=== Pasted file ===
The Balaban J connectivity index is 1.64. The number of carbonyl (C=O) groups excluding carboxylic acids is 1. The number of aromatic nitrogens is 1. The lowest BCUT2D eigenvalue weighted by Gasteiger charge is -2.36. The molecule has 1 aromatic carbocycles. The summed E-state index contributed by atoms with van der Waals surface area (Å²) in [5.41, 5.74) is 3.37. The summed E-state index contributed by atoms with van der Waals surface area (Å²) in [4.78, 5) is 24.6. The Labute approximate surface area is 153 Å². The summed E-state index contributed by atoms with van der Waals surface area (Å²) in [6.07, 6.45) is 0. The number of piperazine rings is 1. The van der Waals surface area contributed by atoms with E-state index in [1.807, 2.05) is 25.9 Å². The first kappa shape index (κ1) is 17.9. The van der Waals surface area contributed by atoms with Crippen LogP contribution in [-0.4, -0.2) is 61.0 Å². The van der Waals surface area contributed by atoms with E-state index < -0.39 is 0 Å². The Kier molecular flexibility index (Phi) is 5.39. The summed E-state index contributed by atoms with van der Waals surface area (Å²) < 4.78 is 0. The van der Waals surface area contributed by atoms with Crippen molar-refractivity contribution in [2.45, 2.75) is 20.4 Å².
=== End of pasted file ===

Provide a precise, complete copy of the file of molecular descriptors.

The Balaban J connectivity index is 1.64. The number of carbonyl (C=O) groups excluding carboxylic acids is 1. The number of aromatic nitrogens is 1. The lowest BCUT2D eigenvalue weighted by Gasteiger charge is -2.36. The molecule has 1 aromatic carbocycles. The summed E-state index contributed by atoms with van der Waals surface area (Å²) in [5.41, 5.74) is 3.37. The summed E-state index contributed by atoms with van der Waals surface area (Å²) in [4.78, 5) is 24.6. The Labute approximate surface area is 153 Å². The summed E-state index contributed by atoms with van der Waals surface area (Å²) in [6.07, 6.45) is 0. The number of piperazine rings is 1. The van der Waals surface area contributed by atoms with E-state index in [1.807, 2.05) is 25.9 Å². The first kappa shape index (κ1) is 17.9. The van der Waals surface area contributed by atoms with Crippen LogP contribution in [-0.4, -0.2) is 61.0 Å². The van der Waals surface area contributed by atoms with E-state index < -0.39 is 0 Å². The Kier molecular flexibility index (Phi) is 5.39. The summed E-state index contributed by atoms with van der Waals surface area (Å²) < 4.78 is 0. The van der Waals surface area contributed by atoms with Crippen molar-refractivity contribution in [2.45, 2.75) is 20.4 Å².